Hacking into Toyota’s global supplier management network


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News coverage:

February 13, 2023 update: A previous version of this post indicated SHI might have developed the GSPIMS application based on a license key found in the JavaScript code. SHI has now confirmed they did not develop GSPIMS and simply sold Toyota the license key. Based on this information, GSPIMS is a Toyota-developed application and has no known third party development involvement.

Key Points / Summary:

Over the course of a slow week in late October 2022, I decided to explore the subdomains of various major companies to see if I could find any exploits worth reporting/writing about. I found several interesting Toyota websites. In 7 days, I reported 4 different security issues to Toyota, all of which were classified as “critical”. One of the reports had a remarkably severe impact and is one of the most severe vulnerabilities I have ever found (so far!)

I discovered what was essentially a backdoor login mechanism in the Toyota GSPIMS website/application that allowed me to log in as any corporate Toyota user or supplier just by knowing their email. I eventually uncovered a system administrator email and was able to log in to their account. Once that was done, I had full control over the entire global system. I used the word “staggering” to describe the amount of data I had access to in the Jacuzzi SmartTub hack, but that was relatively minor compared to this. I had full access to internal Toyota projects, documents, and user accounts, including user accounts of Toyota’s external partners/suppliers. External accounts include users from:

GSPIMS stands for “Global Supplier Preparation Information Management System”. It is an Angular single-page-application created and maintained by Toyota. At first, I didn’t know what GSPIMS was. Google showed a few job listings about it, but otherwise seemed obscure. I didn’t think it was that important at first, but I decided to put some time into it to see what might be hiding behind the login screen. It wasn’t until I bypassed the login screen that I saw the “Global Supplier Preparation Information Management System” label. Sounds important!

Bypassing the login

The login screen features corporate Toyota and Supplier login options:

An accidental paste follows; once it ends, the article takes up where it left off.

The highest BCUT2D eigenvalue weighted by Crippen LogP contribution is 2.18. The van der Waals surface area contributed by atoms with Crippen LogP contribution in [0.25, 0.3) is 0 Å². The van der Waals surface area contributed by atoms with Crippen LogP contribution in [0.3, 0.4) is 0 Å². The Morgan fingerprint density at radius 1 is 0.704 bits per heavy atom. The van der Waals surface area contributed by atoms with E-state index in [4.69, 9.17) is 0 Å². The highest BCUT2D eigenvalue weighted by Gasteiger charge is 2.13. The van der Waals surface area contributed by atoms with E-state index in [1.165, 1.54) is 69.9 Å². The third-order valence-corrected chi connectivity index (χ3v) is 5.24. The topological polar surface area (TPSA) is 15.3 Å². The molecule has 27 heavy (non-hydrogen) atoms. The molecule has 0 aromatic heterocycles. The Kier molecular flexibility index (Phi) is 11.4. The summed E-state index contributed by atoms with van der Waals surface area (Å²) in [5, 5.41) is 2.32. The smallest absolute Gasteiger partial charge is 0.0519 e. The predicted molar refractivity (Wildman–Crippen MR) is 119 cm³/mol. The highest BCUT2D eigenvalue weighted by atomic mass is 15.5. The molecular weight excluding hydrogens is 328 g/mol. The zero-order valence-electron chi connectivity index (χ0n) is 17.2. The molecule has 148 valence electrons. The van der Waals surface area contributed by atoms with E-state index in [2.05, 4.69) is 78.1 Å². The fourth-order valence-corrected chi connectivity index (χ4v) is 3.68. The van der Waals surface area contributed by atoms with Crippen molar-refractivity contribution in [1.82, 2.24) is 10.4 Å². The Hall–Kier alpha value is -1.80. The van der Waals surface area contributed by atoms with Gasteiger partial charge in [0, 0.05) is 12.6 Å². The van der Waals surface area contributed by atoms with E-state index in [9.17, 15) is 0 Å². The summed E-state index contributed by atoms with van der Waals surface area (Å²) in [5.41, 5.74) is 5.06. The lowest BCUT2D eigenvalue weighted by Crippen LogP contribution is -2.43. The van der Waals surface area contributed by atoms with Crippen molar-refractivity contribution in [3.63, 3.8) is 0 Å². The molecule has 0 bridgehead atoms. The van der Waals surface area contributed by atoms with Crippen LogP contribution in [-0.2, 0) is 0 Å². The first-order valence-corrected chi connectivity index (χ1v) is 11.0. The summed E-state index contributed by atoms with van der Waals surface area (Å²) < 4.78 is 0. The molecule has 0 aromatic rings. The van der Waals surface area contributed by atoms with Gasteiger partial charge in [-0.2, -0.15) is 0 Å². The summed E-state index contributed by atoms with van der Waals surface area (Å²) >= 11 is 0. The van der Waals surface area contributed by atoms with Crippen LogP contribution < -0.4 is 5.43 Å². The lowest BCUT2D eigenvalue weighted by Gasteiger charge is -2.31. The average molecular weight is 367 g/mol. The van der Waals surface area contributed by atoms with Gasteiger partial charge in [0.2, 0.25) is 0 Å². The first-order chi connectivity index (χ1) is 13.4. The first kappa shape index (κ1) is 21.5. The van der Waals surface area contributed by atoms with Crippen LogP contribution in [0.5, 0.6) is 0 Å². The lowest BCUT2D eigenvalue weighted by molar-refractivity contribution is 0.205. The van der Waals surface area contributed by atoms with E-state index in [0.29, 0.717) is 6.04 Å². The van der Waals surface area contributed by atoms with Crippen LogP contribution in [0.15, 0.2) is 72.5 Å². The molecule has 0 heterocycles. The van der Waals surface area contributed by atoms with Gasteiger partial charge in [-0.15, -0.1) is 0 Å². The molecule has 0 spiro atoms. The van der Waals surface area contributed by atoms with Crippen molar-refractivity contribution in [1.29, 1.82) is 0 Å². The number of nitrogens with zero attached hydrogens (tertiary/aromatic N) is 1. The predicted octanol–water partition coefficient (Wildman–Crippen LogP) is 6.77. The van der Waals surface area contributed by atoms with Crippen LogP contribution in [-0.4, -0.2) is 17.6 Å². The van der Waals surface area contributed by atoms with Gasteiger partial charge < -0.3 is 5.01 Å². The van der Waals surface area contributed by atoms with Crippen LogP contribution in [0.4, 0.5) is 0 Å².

There should be a “Are you a Hacker?” option.🙂

Both options supply the same list of login methods:

If you work for/with Toyota on any continent, it is likely you can log in to the system using one of these options. I do not work for Toyota, so I had to get past this login screen by patching the JavaScript code.

Developers control access to Angular routes/pages by implementing CanActivate and CanActivateChild. Basically, when a user attempts to navigate to a route/page, you would determine if they are allowed to view it, and then return true or false. By patching both to return true, you can usually fully unlock an Angular app:

The logout code also needed to be removed to prevent a redirect back to the login page:

With those patches applied, the app loads and can be browsed:

In the Jacuzzi SmartTub case, patching the JavaScript was all that was needed to achieve full access, since their API was improperly secured. In GSPIMS’ case, no data would load from the API. All the endpoints would return HTTP status 401 – Unauthorized responses due to the missing login cookie. This was the case for every page I browsed. Toyota had seemingly secured their API correctly, and at this point I was about to write this site off as “probably secure”. I don’t bother reporting single-page-application bypasses unless it also exposes a leaky/improperly secured API.

JWTs for everyone!

Before abandoning work on the GSPIMS app, I looked through its code to see if there might have been any API keys, secret API endpoints, or anything else that might be interesting. I came across this function in the user service. Can you spot what is interesting about it?

JWT stands for JSON Web Token. Think of it as a session token that represents your valid authenticated session on a website. You typically get a JWT after logging into a website using your email and password. You then provide the JWT to secured parts of a website or API to prove your identity and what you are allowed to access. More information

It is interesting because it appears to be generating a JWT based on a provided email. No password required. I decided to compose this HTTP request to see if that createJWT endpoint actually worked. Even if it worked, it wouldn’t be enough without a valid email, which could have been difficult to figure out, especially if the underlying userbase was small.

Corporate Toyota emails use a predictable format in North America: firstname.lastname@toyota.com. That made guessing a valid email easier, but I still had to find someone. I Googled for Toyota employees involved in the supply chain, hoping to find someone who may be registered in the GSPIMS system. I found a promising match and formulated their email address based on their name. Then I fired off the createJWT HTTP request, and it returned a valid JWT!

It seems like I had discovered a way to generate a valid JWT for any Toyota employee or supplier registered in GSPIMS, completely bypassing the various corporate login flows, which probably also enforce two-factor authentication options. The reason createJWT exists will be revealed later in this post.

Utilizing the JWT was easy. The GSPIMS API authenticates via cookie, so I just added it through Chrome’s dev tools:

Escalating to System Admin

The user I logged in had the role of “Mgmt – Purchasing” which probably means they are in charge of organizing purchases of things from suppliers through this system. I had access to some data at this point, but I felt there was more waiting to be unlocked. Looking at the HTTP requests and responses, there is a rolePrivileges node in the user/details API response that returns information about the currently logged in user: